You may not know the members of the Medical Ethics Committee at Englewood Hospital—perhaps you’ll never need to. Yet it is important to understand the significant role they play in our community, each and every day. Jeffrey Matican, MD, co-chair of the committee, sheds light on this devoted and essential team.
What is medical ethics?
Bioethical dilemmas, which usually arise when patients are doing poorly, can be difficult for physicians and families alike. Sometimes there is conflict or confusion among family members. The Medical Ethics Committee may get involved to help family members and the medical team work toward a common goal or treatment plan.
An example is the management of medical devices at the end of life. Advanced heart failure patients with implanted devices such as pacemakers and defibrillators can present an ethical dilemma. As the patient declines, at what point do the patient, family, and physicians decide to turn off the device and let nature take its course? Dealing with such situations can be very emotional and challenging for patients and families. The committee is there to help.
Families also frequently need help in weighing the benefits and burdens of artificial nutrition, as in cases of dementia patients who have feeding tubes. The Medical Ethics Committee might facilitate a discussion with the patient and family on the appropriateness of various options, and help families work through these challenges.
What is the central role of the Medical Ethics Committee in the hospital?
In my view, medical ethics is the basis of medicine, and guided by three principles: respect for the patient, fostering communication, and finding common ground. It’s about respect for people’s autonomy, and it’s about communication.
Medical Ethics Committee
The Medical Ethics Committee is composed of physicians, nurses, clergy, social workers, and a member of the community. It meets monthly and provides consultations throughout the hospital, as needed.
The committee has three main responsibilities. First, medical policy formulation, which pertains to clinical policies, such as “do not resuscitate” (DNR) orders, declaration of brain death, and withdrawal of care, as well as administrative policies related to organizational ethics, such as vendor relationships and HIPAA. Second, educating hospital staff (doctors, nurses, and ancillary staff) and the community on topics such as advanced directives and health care proxies. Finally, providing families, physicians, and nurses with consultations on ethical dilemmas.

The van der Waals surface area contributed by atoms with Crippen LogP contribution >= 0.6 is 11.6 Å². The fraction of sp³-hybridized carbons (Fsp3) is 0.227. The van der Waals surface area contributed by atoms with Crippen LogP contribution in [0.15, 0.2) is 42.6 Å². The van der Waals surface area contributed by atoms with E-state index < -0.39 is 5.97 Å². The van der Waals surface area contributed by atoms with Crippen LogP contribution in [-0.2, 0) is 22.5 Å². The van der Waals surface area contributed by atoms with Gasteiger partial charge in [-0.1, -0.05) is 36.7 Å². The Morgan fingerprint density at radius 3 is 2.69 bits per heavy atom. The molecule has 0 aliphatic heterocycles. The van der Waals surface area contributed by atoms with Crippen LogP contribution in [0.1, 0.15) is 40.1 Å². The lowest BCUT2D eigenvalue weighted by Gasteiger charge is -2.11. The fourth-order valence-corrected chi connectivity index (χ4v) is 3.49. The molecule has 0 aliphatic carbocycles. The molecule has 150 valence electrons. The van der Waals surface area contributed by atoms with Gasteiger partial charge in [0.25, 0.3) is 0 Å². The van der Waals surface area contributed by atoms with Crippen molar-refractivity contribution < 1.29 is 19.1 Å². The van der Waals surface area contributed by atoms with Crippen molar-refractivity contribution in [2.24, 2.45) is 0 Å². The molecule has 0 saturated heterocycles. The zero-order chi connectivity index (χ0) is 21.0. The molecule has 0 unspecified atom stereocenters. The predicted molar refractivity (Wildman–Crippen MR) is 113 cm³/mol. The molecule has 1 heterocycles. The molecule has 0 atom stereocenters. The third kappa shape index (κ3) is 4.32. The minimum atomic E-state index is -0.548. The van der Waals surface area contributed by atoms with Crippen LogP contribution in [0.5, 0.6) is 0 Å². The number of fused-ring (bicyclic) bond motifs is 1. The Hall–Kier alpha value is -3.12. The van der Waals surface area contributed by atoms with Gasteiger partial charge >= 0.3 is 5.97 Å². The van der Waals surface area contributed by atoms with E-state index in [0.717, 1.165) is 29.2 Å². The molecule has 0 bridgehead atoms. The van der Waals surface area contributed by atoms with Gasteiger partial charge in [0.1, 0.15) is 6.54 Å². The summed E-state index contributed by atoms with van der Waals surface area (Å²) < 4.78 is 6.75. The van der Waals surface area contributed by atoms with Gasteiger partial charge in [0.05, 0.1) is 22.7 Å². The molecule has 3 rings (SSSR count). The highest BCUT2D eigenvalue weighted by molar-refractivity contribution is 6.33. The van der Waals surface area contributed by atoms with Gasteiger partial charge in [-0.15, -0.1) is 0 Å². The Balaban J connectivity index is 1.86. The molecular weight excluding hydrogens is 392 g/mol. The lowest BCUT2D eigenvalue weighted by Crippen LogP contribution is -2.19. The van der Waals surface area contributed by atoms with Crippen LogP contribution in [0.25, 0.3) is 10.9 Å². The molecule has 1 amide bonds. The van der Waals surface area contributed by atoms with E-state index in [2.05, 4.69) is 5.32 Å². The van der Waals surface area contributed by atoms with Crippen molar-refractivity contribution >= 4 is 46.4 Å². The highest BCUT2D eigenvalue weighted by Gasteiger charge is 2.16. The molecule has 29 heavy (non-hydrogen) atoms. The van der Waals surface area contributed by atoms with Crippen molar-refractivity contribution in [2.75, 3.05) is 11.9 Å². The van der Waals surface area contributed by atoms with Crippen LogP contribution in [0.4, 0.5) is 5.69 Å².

The committee also assists in mediating medical dilemmas. Sometimes, for example, there may be different perspectives involving the patient themselves, their family, and the medical team who are focused on what’s medically and personally in the best interest of the patient’s quality of life. The prevailing principle is that patients who have the capacity to make decisions have the right to self-determination. It’s their decision, and the committee supports them.
Teaching medical residents
Once a week, medical residents shadow me in my cardiology practice, to see firsthand what a physician’s office is like and to observe my relationships with patients who have been under my care for 10, 15, 25 years. This is unlike the episodic care that residents experience in the hospital setting. I want the residents to know how to be a doctor in the broadest and deepest sense.
During this time, I try to impart these three pillars of the patient–physician relationship: respect the patient, listen to the patient, and emphasize that communication is the most important part of the relationship.
I explain to our medical residents, “You are not going to learn everything you need to know during residency, or even in four or five years. Learn how to learn; keep an open mind; learn from your colleagues and patients. It’s about lifelong learning. This is what it really means to be a doctor.”
Posted September 2018